‘Free Solo’, ‘Period’ Win Doc Oscars

By Pat Mullen

This year’s Academy Awards featured a mix of progressive winners and retrograde choices. Fortunately, the documentary portion of the night favoured the former with the wins for high-climbing doc Free Solo and human rights saga Period. End of Sentence. providing two of the many categories that highlighted women behind the camera and diverse voices in film. Elizabeth Chai Vasarhelyi, one of the directors of feature doc winner Free Solo, took the stage and thanked National Geographic for hiring women and people of colour. “We only make the films better,” she said after accepting the award from a fist pumping Jason Momoa. (The Aquaman star is a climber himself.) Standing alongside her co-director and husband Jimmy Chin, and producers Shannon Dill and Evan Hayes, Vasarhelyi cheered on the film’s subjects, Alex Honnold and Sanni McCandless, while Chin thanked the high-climbing team who helped get Free Solo’s vertigo-inducing shots from the peaks of El Capitan. (Read the POV review of Free Solo here.)

The win for Free Solo offered some redemption for National Geographic after being shut out last year when Brett Morgen’s Jane was snubbed on nomination day following an aggressive campaign. Free Solo, which follows Honnold as he climbs Yosemite Park’s El Capitan without the safety of nets or ropes, made for back to back wins for sports docs after the adrenaline-pumping Icarus won last year. The doc edged out some close competition with Ruth Bader Ginsburg doc RBG after frontrunner Won’t You Be My Neighbor? failed to make the final ballot. All three docs were major box office success stories of 2018.

The Free Solo team might have been bested by the short doc team as director Rayka Zehtabchi and producer Melissa Berton delivered one of the most crowd-pleasing and empowering speeches of the night with their win for the uplifting short doc Period. End of Sentence., Upon taking the stage, Zehtabchi joked, “I’m not crying because I’m on my period or anything” and praised the Academy for recognizing a film about menstruation. Zehtabchi and Berton used the stage to highlight the many women involved in the film who helped put a human rights issue on a global stage. The doc tells the story of a community in rural India that works together to make sanitary pads for women in an effort to destigmatize menstruation and educate villagers about healthy practices. “A period should end a sentence, not a girl’s education,” proclaimed Berton in a moment that several Oscar watchers dubbed the best line of the night.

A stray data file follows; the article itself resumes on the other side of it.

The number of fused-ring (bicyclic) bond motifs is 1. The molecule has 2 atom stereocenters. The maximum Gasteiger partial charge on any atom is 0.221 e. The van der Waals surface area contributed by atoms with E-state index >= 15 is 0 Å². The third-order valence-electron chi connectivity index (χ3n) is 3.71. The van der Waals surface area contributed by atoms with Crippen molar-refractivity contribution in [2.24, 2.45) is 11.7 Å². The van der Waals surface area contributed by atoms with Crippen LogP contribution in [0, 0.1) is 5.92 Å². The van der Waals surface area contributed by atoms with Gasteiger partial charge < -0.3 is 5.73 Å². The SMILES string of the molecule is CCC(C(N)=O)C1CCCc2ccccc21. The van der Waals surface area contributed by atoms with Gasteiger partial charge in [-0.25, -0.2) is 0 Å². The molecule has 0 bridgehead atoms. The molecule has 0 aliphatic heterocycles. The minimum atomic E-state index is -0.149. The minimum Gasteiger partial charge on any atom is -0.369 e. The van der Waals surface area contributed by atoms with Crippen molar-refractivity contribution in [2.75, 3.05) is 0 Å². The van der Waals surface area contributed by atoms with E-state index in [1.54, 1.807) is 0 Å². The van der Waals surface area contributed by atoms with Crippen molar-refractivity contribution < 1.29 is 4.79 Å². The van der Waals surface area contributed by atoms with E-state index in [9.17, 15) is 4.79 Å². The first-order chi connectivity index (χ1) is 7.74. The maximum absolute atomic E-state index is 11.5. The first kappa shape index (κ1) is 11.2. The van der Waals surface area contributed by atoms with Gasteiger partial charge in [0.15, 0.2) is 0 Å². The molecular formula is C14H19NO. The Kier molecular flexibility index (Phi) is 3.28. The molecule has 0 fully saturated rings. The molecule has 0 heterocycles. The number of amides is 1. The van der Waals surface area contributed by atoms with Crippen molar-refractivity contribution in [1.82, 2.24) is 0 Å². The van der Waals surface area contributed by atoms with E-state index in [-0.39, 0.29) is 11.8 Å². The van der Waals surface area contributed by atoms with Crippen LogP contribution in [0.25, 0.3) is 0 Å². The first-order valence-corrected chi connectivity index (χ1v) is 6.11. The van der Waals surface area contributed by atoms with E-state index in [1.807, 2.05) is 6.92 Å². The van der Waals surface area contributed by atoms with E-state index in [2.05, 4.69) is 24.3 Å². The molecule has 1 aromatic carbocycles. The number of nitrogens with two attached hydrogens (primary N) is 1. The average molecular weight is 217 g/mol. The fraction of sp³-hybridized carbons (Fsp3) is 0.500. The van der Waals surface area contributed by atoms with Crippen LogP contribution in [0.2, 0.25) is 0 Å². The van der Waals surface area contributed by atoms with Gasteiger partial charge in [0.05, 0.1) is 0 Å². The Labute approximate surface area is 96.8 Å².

Outside of the doc categories, the Oscars brought some notable firsts including an award for Toronto-born filmmaker Domee Shi, whose Bao took home Best Animated Short after she made history as the first woman to direct a Pixar short. Other firsts included Black Panther costume designer Ruth Carter and production designer Hannah Beachler as the first African American women to win in their respective categories. Additional highlights of the night included a politically charged speech by director Spike Lee, who scooped Best Adapted Screenplay for BlacKkKlansman and urged people to “do the right thing” by voting in 2020, while surprise Best Actress winner Olivia Colman (The Favourite) ousted heavy favourite Glenn Close and provided one of the most genuine and candid moments of the evening. Without any host to fill the gaps between awards, the show relied heavily on the emotions of the winners and they mostly delivered.

Another big winner of the night was the Toronto International Film Festival, which added to its tally of People’s Choice Award champions going on to score Oscars. Both Free Solo and Best Picture winner Green Book kicked off their campaigns by scooping the TIFF People’s Choice Awards for documentary and for the overall favourite, respectively, last September. However, the Green Book win, an upset over Alfonso Cuarón’s artful masterpiece Roma, ended a night that felt like two steps forward and one-step back for the Academy. Green Book drew considerable controversy for what many viewers found to be a tone deaf and simplified portrait of race relations in the USA. As one pundit put it, last night was the second time Spike Lee lost to Driving Miss Daisy. At least the doc crowd got it right!

Get the full list of winners here.